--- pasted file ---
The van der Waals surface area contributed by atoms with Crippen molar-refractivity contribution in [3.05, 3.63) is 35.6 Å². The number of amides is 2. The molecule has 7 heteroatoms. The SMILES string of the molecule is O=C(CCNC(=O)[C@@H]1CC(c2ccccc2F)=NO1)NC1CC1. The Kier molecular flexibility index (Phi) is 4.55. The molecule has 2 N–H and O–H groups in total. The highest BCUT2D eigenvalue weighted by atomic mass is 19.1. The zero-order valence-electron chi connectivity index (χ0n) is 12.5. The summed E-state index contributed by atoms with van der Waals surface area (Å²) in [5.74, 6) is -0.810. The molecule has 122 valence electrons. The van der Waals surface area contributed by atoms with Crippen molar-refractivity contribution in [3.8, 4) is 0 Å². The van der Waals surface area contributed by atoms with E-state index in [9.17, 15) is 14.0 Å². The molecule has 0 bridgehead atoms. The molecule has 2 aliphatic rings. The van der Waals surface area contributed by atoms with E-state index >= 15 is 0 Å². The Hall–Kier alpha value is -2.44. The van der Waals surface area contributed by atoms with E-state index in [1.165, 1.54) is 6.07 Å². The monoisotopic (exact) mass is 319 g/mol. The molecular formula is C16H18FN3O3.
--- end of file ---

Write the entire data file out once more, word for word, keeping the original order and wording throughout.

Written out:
The van der Waals surface area contributed by atoms with Crippen molar-refractivity contribution in [3.05, 3.63) is 35.6 Å². The number of amides is 2. The molecule has 7 heteroatoms. The SMILES string of the molecule is O=C(CCNC(=O)[C@@H]1CC(c2ccccc2F)=NO1)NC1CC1. The Kier molecular flexibility index (Phi) is 4.55. The molecule has 2 N–H and O–H groups in total. The highest BCUT2D eigenvalue weighted by atomic mass is 19.1. The zero-order valence-electron chi connectivity index (χ0n) is 12.5. The summed E-state index contributed by atoms with van der Waals surface area (Å²) in [5.74, 6) is -0.810. The molecule has 122 valence electrons. The van der Waals surface area contributed by atoms with Crippen molar-refractivity contribution in [3.8, 4) is 0 Å². The van der Waals surface area contributed by atoms with E-state index in [9.17, 15) is 14.0 Å². The molecule has 0 bridgehead atoms. The molecule has 2 aliphatic rings. The van der Waals surface area contributed by atoms with E-state index >= 15 is 0 Å². The Hall–Kier alpha value is -2.44. The van der Waals surface area contributed by atoms with E-state index in [1.165, 1.54) is 6.07 Å². The monoisotopic (exact) mass is 319 g/mol. The molecular formula is C16H18FN3O3.